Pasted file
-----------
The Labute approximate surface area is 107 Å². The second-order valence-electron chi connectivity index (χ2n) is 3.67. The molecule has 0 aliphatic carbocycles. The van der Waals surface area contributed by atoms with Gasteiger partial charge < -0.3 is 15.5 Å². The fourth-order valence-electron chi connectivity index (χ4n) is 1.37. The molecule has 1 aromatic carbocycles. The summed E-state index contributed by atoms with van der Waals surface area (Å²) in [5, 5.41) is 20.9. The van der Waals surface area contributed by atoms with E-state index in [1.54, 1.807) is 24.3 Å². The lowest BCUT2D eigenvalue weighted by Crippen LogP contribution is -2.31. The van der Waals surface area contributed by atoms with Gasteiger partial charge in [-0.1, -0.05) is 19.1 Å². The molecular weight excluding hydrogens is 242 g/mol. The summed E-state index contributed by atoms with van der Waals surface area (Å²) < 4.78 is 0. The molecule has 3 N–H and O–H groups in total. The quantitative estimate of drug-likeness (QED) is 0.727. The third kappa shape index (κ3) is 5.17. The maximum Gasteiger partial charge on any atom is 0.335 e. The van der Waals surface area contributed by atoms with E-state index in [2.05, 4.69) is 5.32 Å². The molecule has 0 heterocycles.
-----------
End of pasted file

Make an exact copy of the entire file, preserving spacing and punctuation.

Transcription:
The Labute approximate surface area is 107 Å². The second-order valence-electron chi connectivity index (χ2n) is 3.67. The molecule has 0 aliphatic carbocycles. The van der Waals surface area contributed by atoms with Gasteiger partial charge < -0.3 is 15.5 Å². The fourth-order valence-electron chi connectivity index (χ4n) is 1.37. The molecule has 1 aromatic carbocycles. The summed E-state index contributed by atoms with van der Waals surface area (Å²) in [5, 5.41) is 20.9. The van der Waals surface area contributed by atoms with E-state index in [1.54, 1.807) is 24.3 Å². The lowest BCUT2D eigenvalue weighted by Crippen LogP contribution is -2.31. The van der Waals surface area contributed by atoms with Gasteiger partial charge in [-0.1, -0.05) is 19.1 Å². The molecular weight excluding hydrogens is 242 g/mol. The summed E-state index contributed by atoms with van der Waals surface area (Å²) < 4.78 is 0. The molecule has 3 N–H and O–H groups in total. The quantitative estimate of drug-likeness (QED) is 0.727. The third kappa shape index (κ3) is 5.17. The maximum Gasteiger partial charge on any atom is 0.335 e. The van der Waals surface area contributed by atoms with E-state index in [2.05, 4.69) is 5.32 Å². The molecule has 0 heterocycles.